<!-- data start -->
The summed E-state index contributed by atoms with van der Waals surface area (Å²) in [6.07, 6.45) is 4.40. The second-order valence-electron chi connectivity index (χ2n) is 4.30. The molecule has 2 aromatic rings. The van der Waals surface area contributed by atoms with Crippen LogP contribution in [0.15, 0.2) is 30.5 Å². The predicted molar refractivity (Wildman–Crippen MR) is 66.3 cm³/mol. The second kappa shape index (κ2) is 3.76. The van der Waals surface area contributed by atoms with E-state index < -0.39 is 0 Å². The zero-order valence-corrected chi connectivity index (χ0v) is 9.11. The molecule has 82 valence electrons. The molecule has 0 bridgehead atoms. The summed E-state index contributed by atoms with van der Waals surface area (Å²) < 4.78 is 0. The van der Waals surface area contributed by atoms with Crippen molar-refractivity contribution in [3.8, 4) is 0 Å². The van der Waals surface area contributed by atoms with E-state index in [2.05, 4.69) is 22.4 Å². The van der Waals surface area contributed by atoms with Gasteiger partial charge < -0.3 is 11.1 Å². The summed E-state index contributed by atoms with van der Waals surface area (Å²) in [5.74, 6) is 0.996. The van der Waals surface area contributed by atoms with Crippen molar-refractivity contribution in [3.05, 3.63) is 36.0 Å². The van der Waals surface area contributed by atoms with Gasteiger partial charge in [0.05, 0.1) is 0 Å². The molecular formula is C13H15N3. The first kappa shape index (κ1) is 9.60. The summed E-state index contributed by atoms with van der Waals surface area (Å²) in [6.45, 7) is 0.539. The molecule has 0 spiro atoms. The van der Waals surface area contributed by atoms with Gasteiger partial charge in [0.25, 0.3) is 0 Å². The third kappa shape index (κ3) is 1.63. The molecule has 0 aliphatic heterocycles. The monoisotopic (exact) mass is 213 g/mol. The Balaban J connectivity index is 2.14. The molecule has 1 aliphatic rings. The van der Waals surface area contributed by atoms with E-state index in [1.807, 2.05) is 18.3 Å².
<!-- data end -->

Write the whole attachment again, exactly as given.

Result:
The summed E-state index contributed by atoms with van der Waals surface area (Å²) in [6.07, 6.45) is 4.40. The second-order valence-electron chi connectivity index (χ2n) is 4.30. The molecule has 2 aromatic rings. The van der Waals surface area contributed by atoms with Crippen LogP contribution in [0.15, 0.2) is 30.5 Å². The predicted molar refractivity (Wildman–Crippen MR) is 66.3 cm³/mol. The second kappa shape index (κ2) is 3.76. The van der Waals surface area contributed by atoms with E-state index < -0.39 is 0 Å². The zero-order valence-corrected chi connectivity index (χ0v) is 9.11. The molecule has 82 valence electrons. The molecule has 0 bridgehead atoms. The summed E-state index contributed by atoms with van der Waals surface area (Å²) < 4.78 is 0. The van der Waals surface area contributed by atoms with Crippen molar-refractivity contribution in [3.8, 4) is 0 Å². The van der Waals surface area contributed by atoms with E-state index in [2.05, 4.69) is 22.4 Å². The van der Waals surface area contributed by atoms with Gasteiger partial charge < -0.3 is 11.1 Å². The summed E-state index contributed by atoms with van der Waals surface area (Å²) in [5.74, 6) is 0.996. The van der Waals surface area contributed by atoms with Crippen molar-refractivity contribution in [3.05, 3.63) is 36.0 Å². The van der Waals surface area contributed by atoms with Gasteiger partial charge in [0.05, 0.1) is 0 Å². The molecular formula is C13H15N3. The first kappa shape index (κ1) is 9.60. The summed E-state index contributed by atoms with van der Waals surface area (Å²) in [6.45, 7) is 0.539. The molecule has 0 spiro atoms. The van der Waals surface area contributed by atoms with Gasteiger partial charge in [0.25, 0.3) is 0 Å². The third kappa shape index (κ3) is 1.63. The molecule has 0 aliphatic heterocycles. The monoisotopic (exact) mass is 213 g/mol. The Balaban J connectivity index is 2.14. The molecule has 1 aliphatic rings. The van der Waals surface area contributed by atoms with E-state index in [1.807, 2.05) is 18.3 Å².